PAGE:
Debates about Japanese whaling revolve around the issues of animal welfare, science and cultures. However, the dynamics that shape whale hunting are much more complex.
Watching the voting patterns of the various Parties to the International Whaling Commission (IWC) a neutral observer would think that the world is equally split between a pro-conservation lobby and those who are vocally committed to the support of commercial whaling. Whaling advocates use this apparent polarity to claim the IWC is ‘dysfunctional’ and to call for parties to compromise in their opposition to whaling.
One of the leading proponents for whaling is the Japanese Government whose rhetoric on the issue could lead one to believe that whaling is a core part of the Japanese eternal zeitgeist.
To some, the issue of whaling can be reduced to an ongoing debate between animal welfare, science and cultures. However, the dynamics that shape the hunting of the great whales are much more complex. It can be argued that it is the combined interaction of both localized domestic Japanese politics, wider international strategic concerns and Japan’s relationship with the US, which creates the real drivers of Japanese whaling policy.
In fact, the whales may have very little to do with it.
Political Resource (In)Security and the IWC Moratorium
As a net importer of both food and raw materials Japan has always been sensitive to resource security. In the face of the 1973 oil shocks Japan launched an independent and vigorous campaign of resource diplomacy. The seriousness by which Japan saw this issue is referenced in the 1981 Japanese Defence White Paper,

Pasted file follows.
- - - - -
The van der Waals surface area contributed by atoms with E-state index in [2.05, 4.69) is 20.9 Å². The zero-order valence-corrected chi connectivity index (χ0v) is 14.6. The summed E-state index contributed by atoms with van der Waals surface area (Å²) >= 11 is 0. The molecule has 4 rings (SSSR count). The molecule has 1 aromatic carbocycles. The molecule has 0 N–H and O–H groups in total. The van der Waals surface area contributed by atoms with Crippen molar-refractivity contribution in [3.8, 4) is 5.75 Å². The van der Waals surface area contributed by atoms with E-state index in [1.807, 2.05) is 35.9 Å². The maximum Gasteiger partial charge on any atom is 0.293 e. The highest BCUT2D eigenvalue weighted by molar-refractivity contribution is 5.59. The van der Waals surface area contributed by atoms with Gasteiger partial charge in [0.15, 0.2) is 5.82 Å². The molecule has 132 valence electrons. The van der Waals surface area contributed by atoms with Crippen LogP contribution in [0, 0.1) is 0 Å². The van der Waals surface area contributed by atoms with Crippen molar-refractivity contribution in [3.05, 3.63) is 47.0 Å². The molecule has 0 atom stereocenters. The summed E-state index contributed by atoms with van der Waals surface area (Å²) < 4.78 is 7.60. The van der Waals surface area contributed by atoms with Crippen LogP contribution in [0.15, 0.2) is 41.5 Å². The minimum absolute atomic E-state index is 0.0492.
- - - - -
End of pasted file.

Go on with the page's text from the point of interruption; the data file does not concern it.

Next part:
“…Among the possible threats to [Japan’s] safety and existence are the restrictions or suspensions of supplies of resources, energies and foodstuffs, as well as armed aggression”.
Whilst many in Japan had not eaten whale meat before the 1940s post-war US occupation authorities urged that whale meat be offered in classroom lunches nationwide as a cheap source of protein and on so doing, temporarily became part of ‘Japanese everyday life’.
Japan’s industrial whaling peaked in the early 1960s and then entered a steady decline as consumers switched to other meat products It may well have ended altogether when the IWC enacted a moratorium on commercial whaling in 1982, but even before the zero catch quotas had come into force the Japanese Minister of Agriculture, Forestry and Fisheries, Moriyoshi Sato stated,
“The government will do its utmost to find out ways to maintain the nation’s whaling in the form of research or other forms”.
Thus, Japan began a sustained programme of ‘resistance’ to the implementation of the moratorium, including launching a programme of ‘scientific’ permit whaling, ostensibly allowed for under Article VIII of the International Convention for the Regulation of Whaling (ICRW) and a programme of recruiting allied states through conditional aid.
Whilst the 1946 signing of the ICRW was an important jurisprudential step in establishing the principle of international regulation in both the high seas and national waters, since joining the IWC in 1951, Japan has actively sought to limit IWC jurisdiction. It has argued against IWC competency for small cetaceans and increasingly asserting its sovereignty within its 200-mile Exclusive Economic Zone (EEZ) over the accepted norms of IWC control of whaling in ‘all waters in which whaling is prosecuted’
Despite multiple calls by the IWC for Japan to cease its whaling, Japan’s decades of so-called ‘scientific’ whaling in the Antarctic was only paused when it was ruled ‘not for the purposes of science’ by the International Court of Justice (ICJ) in its landmark 2014 ruling.
Japan’s reaction to the ICJ decision